Just because alcohol is legal does not make it safe!
I’m indifferent to AA.
- I don’t believe in The Lord or a Higher Power or piousness of any type.
- I’m resistant to the twelve steps.
- I am not broken – I am not weak willed.
I suffer bouts of low-spirited mood swings and also fits of temper. All these factors taken in sum can not make me a recovering alcoholic.
Why? Because when I stopped drinking, I filled up that gaping gorge in my life with the reverse of alcohol consumption. I found out how to repair and customize electric guitars, I learned to run, box, kick box and endure happily the agonizing workout sessions my trainer devised.
I finished a great deal of hollow relationships, deepened my connection with good friends who, clean and sober or not, were good for me, fixed my relationships with my dad and older sibling and invested greatly in my connections with my nephews and nieces.
I ate my veggies and took my supplements and did my homework.
I stopped doing silly things I wasn’t happy with and did a bunch of hard things I knew were really good for me. But in some way still could not feel proud of because they were so “recovery-by-the-numbers” like growing plants and doing meditation.
Of central significance to my change was keeping my scheduled appointments with my counselor. I didn’t want to go so I forced myself to go. I didn’t want to be truthful so I compelled myself to be truthful. When I really did not want to tell him anything because I knew his response was going to irritate the heck out of me, that was the first thing I forced myself to say to him.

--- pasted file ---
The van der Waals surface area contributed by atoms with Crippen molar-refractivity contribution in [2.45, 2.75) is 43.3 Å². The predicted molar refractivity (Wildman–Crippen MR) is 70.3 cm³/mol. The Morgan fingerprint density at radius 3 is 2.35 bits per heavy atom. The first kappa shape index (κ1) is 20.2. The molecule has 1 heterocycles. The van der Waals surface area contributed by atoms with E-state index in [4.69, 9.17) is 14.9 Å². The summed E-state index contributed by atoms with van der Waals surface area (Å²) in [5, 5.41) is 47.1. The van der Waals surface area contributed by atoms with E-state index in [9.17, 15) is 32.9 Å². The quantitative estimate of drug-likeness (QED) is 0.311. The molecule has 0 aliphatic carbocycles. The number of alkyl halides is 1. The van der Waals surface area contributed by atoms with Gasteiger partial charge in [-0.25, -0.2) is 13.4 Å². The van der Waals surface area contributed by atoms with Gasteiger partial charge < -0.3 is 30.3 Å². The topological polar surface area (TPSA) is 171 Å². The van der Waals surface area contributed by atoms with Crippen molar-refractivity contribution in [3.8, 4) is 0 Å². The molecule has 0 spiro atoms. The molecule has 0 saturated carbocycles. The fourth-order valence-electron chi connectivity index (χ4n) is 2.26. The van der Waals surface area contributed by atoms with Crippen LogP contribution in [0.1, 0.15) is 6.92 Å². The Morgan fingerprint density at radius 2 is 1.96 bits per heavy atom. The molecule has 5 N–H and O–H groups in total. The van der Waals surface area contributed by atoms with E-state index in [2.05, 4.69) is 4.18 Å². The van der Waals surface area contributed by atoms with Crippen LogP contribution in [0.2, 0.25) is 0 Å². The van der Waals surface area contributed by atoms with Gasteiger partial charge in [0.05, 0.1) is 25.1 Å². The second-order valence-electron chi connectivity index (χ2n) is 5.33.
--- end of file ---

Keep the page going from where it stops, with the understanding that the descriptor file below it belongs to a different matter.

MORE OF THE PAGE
A number of these things were really rewarding, a great deal of it sucked plus all of it was hard work. Don’t wipe out all my vigilant efforts to change by calling me a recovering alcoholic just because I get angry when I get a parking ticket.
I am angry because parking citations suck, that’s an universal constant.
Not because I can’t cope without a beer!
Have I switched out one addiction with another?
You bet. Much like you, I am hooked on pleasure… oh and air and water and just life generally. Humans are biologically programmed to look for pleasure and avoid fear and pain.
Eating, drinking, sleeping and having sex bring us enjoyment due to the fact that those activities ensure the vestige of the species.
I swore off booze, not enjoyment. It’s not essential to pathologize my every move simply because I am an alcoholic. I don’t run because I’m a workout addict, eternally chasing after the “runner’s high.”
Sometimes, I take pleasure in running but mainly I go through the discomfort of running simply because I know it increases both the stretch of my lifespan and the quality of my lifespan and I hate running less than I dread death and the unavoidable sensation of dying.
Just because I have been addicted to booze, it doesn’t mean my life after booze is necessarily simply an empty sequence of desperate cravings and desperate injections of enjoyment.
When I pat your doggy, I am not chasing after “doggy patter’s high,” I am simply patting the pooch.
Because, at the end of the day, yes, I’m an clean and sober alcoholic, but I’m also a bass player, a gear nerd, a writer, a runner, a guitar wrangler, a troubadour, a mediocre kick boxer, a solid friend, a grand uncle, a sibling, a step-brother, a foster brother, a son and a flawed, faulty but mainly happy individual.
The Stop Drinking Expert method works so well because it does not require you to label yourself a recovering alcoholic. It does not treat you like you are broken, weak willed or have some weird addictive personality that renders you hopeless everywhere you go.